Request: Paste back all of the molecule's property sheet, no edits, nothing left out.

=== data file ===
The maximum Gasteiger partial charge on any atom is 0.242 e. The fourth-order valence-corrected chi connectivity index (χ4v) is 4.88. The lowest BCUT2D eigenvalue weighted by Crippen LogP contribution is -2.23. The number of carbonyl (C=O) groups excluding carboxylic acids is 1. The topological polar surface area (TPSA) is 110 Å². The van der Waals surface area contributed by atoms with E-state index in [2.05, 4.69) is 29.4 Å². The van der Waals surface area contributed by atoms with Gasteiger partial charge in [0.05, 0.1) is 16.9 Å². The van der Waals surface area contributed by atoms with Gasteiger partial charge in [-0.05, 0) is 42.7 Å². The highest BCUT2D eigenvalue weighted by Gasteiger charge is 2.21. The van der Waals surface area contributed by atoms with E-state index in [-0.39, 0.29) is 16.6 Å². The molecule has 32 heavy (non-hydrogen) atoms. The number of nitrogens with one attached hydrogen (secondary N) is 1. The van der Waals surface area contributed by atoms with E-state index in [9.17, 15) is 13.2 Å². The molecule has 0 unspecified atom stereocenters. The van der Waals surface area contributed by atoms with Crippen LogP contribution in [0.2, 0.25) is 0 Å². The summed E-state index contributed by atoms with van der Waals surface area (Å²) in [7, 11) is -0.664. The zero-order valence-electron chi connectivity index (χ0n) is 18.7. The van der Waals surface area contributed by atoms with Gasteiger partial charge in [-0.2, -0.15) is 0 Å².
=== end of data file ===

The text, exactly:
The maximum Gasteiger partial charge on any atom is 0.242 e. The fourth-order valence-corrected chi connectivity index (χ4v) is 4.88. The lowest BCUT2D eigenvalue weighted by Crippen LogP contribution is -2.23. The number of carbonyl (C=O) groups excluding carboxylic acids is 1. The topological polar surface area (TPSA) is 110 Å². The van der Waals surface area contributed by atoms with E-state index in [2.05, 4.69) is 29.4 Å². The van der Waals surface area contributed by atoms with Gasteiger partial charge in [0.05, 0.1) is 16.9 Å². The van der Waals surface area contributed by atoms with Gasteiger partial charge in [-0.05, 0) is 42.7 Å². The highest BCUT2D eigenvalue weighted by Gasteiger charge is 2.21. The van der Waals surface area contributed by atoms with E-state index in [-0.39, 0.29) is 16.6 Å². The molecule has 32 heavy (non-hydrogen) atoms. The number of nitrogens with one attached hydrogen (secondary N) is 1. The van der Waals surface area contributed by atoms with E-state index in [9.17, 15) is 13.2 Å². The molecule has 0 unspecified atom stereocenters. The van der Waals surface area contributed by atoms with Crippen LogP contribution in [0.2, 0.25) is 0 Å². The summed E-state index contributed by atoms with van der Waals surface area (Å²) in [7, 11) is -0.664. The zero-order valence-electron chi connectivity index (χ0n) is 18.7. The van der Waals surface area contributed by atoms with Gasteiger partial charge in [-0.2, -0.15) is 0 Å².